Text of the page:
- Microsoft Extends Commitment to Open Source
- Microsoft Newly Embracing Open Source Makes Sense
- Microsoft has shot .NET ecosystem in foot: De Icaza
- Patent 101
- Microsoft moments -- good, bad and ugly
- Questioning open-core licensing for open source software
eweekeurope.co.uk: A legal dispute between Microsoft and an open source company in Argentina raises questions about the availability of desktop Linux in other countries, experts claim
computerworlduk.com: If you haven't heard of Intellectual Ventures, you will do. Set up by ex-Microsoftie Nathan Myhrvold, with investments from Microsoft among others, it is basically a patenting machine – filing and buying them in huge quantities.
theregister.co.uk: Dell has told a Linux-loving Reg reader that he can't receive a refund on the copy of Windows 7 that shipped with his new Dell netbook because it was bundled with the machine for "free".
macaudailytimes.com.mo: Like most people I use Microsoft Windows and Office on my computer at work, and up until recently I had a similar setup for my home computer. But I recently changed to use the Ubuntu version of Linux and OpenOffice at home and and feel that both systems perform comparably.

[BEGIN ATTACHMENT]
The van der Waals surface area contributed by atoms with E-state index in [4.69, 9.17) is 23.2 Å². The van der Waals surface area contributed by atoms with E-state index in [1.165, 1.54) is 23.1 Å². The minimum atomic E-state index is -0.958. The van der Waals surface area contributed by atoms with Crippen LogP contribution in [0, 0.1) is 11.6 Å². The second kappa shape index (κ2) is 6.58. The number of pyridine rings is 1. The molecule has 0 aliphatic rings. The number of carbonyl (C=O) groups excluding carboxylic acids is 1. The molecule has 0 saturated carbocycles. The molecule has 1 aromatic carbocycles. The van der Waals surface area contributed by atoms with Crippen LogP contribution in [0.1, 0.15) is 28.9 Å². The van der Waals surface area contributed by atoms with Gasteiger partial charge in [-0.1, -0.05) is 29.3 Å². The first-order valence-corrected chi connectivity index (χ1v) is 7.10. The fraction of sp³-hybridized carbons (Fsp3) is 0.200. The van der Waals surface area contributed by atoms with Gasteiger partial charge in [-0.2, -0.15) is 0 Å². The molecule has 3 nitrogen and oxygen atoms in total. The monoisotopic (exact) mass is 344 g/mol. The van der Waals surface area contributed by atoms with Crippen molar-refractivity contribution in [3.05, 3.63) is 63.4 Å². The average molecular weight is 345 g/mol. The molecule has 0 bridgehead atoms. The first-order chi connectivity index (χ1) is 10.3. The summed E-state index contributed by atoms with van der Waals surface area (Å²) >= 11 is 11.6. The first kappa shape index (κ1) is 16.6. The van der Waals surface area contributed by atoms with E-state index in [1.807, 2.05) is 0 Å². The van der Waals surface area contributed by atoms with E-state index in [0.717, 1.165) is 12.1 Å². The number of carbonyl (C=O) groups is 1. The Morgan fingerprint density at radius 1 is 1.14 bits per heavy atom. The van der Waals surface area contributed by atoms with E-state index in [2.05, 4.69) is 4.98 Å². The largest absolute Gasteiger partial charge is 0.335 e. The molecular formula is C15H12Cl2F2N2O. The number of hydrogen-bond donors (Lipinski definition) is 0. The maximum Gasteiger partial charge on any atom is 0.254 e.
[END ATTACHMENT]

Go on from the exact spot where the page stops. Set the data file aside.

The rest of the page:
computerworlduk.com: Microsoft's comments on happenings outside its immediate product portfolio are rare, and all the more valuable when they do appear.
mybroadband.co.za: Proprietary giant is licensing open source to its partners. What is going on?
blogs.techrepublic.com: For many enterprises, 2010 is going to be the year they decide whether or not to jump on board with Windows 7, or stick with Windows XP. I’ve decided to avoid Windows 7, whenever possible, and rely on Mac and Linux to power my primary systems.
computerworlduk.com: It seems that, having lost its position as monarch of the world of computing, Microsoft has decided to become the industry jester.